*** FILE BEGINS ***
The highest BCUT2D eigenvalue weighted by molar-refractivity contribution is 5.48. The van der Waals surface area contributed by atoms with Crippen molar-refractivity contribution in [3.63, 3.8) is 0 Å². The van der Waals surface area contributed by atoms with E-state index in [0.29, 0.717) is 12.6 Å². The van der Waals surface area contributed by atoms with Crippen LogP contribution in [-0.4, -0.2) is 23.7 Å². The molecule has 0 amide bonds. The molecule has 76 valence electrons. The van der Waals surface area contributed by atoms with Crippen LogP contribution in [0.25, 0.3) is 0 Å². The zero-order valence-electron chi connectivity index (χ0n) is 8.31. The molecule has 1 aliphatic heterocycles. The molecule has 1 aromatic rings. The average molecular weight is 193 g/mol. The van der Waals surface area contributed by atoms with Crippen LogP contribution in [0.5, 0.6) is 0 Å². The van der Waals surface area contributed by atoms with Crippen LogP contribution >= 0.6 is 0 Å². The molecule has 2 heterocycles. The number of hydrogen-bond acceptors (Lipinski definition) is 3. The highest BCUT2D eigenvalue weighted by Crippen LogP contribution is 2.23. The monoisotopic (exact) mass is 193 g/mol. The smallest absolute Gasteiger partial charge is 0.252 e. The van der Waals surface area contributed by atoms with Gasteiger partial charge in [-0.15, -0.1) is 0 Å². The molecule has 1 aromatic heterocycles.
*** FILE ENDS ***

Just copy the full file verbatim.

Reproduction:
The highest BCUT2D eigenvalue weighted by molar-refractivity contribution is 5.48. The van der Waals surface area contributed by atoms with Crippen molar-refractivity contribution in [3.63, 3.8) is 0 Å². The van der Waals surface area contributed by atoms with E-state index in [0.29, 0.717) is 12.6 Å². The van der Waals surface area contributed by atoms with Crippen LogP contribution in [-0.4, -0.2) is 23.7 Å². The molecule has 0 amide bonds. The molecule has 76 valence electrons. The van der Waals surface area contributed by atoms with Crippen LogP contribution in [0.25, 0.3) is 0 Å². The zero-order valence-electron chi connectivity index (χ0n) is 8.31. The molecule has 1 aliphatic heterocycles. The molecule has 1 aromatic rings. The average molecular weight is 193 g/mol. The van der Waals surface area contributed by atoms with Crippen LogP contribution in [0.5, 0.6) is 0 Å². The van der Waals surface area contributed by atoms with Crippen LogP contribution >= 0.6 is 0 Å². The molecule has 2 heterocycles. The number of hydrogen-bond acceptors (Lipinski definition) is 3. The highest BCUT2D eigenvalue weighted by Crippen LogP contribution is 2.23. The monoisotopic (exact) mass is 193 g/mol. The smallest absolute Gasteiger partial charge is 0.252 e. The van der Waals surface area contributed by atoms with Gasteiger partial charge in [-0.15, -0.1) is 0 Å². The molecule has 1 aromatic heterocycles.